Coastlines and oceans are among the world’s most fragile ecosystems, but they also serve as natural assets that can spur growth and build economies. Successfully managing economic and living resources requires a robust framework that protects the public good while acknowledging the importance of sustainable private-sector investment. But as a report from The Economist Intelligence Unit (EIU) on the “blue economy” notes, the landscape for investing in oceans is in a state of flux. So too is the environment surrounding coastal governance, where preserving nature can sit uncomfortably next to private-sector efforts to make the most of energy, land, fisheries and other forms of natural capital. In response, governments throughout the world are establishing integrated coastal management practices that take into account the views of the private sector while ensuring sustainable practices.
To understand the state of play in coastal governance, the EIU measured the extent of governmental regulation and management across 20 key ocean economies, selected on the basis of the importance of coastlines to their economies and on data availability. This first-of-its-kind assessment of coastal governance identifies best practices and areas for improvement in two fundamental categories (policy and institutional capacity; the business environment for coastal activities) and four “asset” categories (water quality; minerals and energy; land; and living resources).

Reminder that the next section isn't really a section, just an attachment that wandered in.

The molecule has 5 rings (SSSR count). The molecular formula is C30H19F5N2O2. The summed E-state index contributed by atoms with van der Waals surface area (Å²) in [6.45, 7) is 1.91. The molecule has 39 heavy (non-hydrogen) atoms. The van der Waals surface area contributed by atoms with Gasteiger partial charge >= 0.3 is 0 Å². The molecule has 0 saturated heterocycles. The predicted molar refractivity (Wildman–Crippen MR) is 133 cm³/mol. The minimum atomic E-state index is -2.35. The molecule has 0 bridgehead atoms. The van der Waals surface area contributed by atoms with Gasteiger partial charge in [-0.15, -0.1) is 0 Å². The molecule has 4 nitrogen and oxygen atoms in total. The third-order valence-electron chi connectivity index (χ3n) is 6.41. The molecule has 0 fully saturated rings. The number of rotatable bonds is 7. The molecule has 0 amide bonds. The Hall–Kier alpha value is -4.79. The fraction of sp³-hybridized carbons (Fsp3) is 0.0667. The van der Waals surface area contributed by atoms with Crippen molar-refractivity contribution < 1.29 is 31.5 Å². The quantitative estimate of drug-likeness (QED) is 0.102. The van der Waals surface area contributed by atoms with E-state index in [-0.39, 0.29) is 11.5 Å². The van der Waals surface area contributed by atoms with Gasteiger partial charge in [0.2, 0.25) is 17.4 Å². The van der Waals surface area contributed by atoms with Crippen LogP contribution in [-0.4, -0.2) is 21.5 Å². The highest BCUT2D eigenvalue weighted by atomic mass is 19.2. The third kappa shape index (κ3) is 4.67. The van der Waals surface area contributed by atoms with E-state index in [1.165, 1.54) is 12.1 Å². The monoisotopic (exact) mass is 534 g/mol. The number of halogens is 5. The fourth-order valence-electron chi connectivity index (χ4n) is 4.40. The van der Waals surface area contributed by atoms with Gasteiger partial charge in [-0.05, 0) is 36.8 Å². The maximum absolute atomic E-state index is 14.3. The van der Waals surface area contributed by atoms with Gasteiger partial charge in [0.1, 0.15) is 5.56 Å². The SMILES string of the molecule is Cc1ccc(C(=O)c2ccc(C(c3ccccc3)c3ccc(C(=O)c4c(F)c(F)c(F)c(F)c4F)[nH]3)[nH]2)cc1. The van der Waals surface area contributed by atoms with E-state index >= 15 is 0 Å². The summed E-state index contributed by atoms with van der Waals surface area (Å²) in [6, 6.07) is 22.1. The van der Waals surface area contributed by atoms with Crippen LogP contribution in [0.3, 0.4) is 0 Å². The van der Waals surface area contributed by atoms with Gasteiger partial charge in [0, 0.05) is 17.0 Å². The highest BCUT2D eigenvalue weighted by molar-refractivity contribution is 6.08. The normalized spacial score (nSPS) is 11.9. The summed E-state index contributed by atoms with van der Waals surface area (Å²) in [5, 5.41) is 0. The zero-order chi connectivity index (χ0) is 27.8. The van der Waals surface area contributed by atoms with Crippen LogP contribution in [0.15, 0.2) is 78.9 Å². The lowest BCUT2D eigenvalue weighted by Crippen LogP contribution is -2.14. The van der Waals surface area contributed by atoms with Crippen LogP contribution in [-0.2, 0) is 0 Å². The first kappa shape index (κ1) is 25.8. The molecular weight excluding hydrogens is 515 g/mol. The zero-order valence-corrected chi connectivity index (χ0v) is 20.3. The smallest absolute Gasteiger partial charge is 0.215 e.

The Coastal Governance Index is the first attempt to measure and compare the regulatory environments in these fragile and often-densely populated areas, which are coveted by governments, conservationists and the private sector, launched at the World Ocean Summit 2015 in Portugal.
A research collection "Ocean Prosperity Roadmap: Fisheries and Beyond" is also launched at the World Ocean Summit 2015. The collection is a result of work from The Economist Intelligence Unit (EIU), Environmental Defense Fund (EDF), the Gordon and Betty Moore Foundation, the David and Lucile Packard Foundation, California Environmental Associates (CEA), the University of California at Santa Barbara (UCSB) and the University of Washington (UW).